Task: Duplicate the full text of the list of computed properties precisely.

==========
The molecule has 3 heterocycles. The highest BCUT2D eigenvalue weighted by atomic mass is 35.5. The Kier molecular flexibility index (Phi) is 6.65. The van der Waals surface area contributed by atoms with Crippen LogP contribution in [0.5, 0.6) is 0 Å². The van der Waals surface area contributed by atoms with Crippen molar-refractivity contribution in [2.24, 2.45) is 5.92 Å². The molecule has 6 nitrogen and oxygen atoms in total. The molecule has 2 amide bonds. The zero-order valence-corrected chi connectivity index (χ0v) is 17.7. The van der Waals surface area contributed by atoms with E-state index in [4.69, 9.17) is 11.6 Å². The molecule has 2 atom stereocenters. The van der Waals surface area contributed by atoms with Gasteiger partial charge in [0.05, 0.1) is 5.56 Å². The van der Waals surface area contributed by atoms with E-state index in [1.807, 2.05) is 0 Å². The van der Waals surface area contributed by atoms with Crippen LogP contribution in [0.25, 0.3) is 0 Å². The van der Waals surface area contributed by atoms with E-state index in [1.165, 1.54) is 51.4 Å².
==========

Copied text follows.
The molecule has 3 heterocycles. The highest BCUT2D eigenvalue weighted by atomic mass is 35.5. The Kier molecular flexibility index (Phi) is 6.65. The van der Waals surface area contributed by atoms with Crippen LogP contribution in [0.5, 0.6) is 0 Å². The van der Waals surface area contributed by atoms with Crippen molar-refractivity contribution in [2.24, 2.45) is 5.92 Å². The molecule has 6 nitrogen and oxygen atoms in total. The molecule has 2 amide bonds. The zero-order valence-corrected chi connectivity index (χ0v) is 17.7. The van der Waals surface area contributed by atoms with E-state index in [4.69, 9.17) is 11.6 Å². The molecule has 2 atom stereocenters. The van der Waals surface area contributed by atoms with Gasteiger partial charge in [0.05, 0.1) is 5.56 Å². The van der Waals surface area contributed by atoms with E-state index in [1.807, 2.05) is 0 Å². The van der Waals surface area contributed by atoms with Crippen LogP contribution in [0.25, 0.3) is 0 Å². The van der Waals surface area contributed by atoms with E-state index in [1.165, 1.54) is 51.4 Å².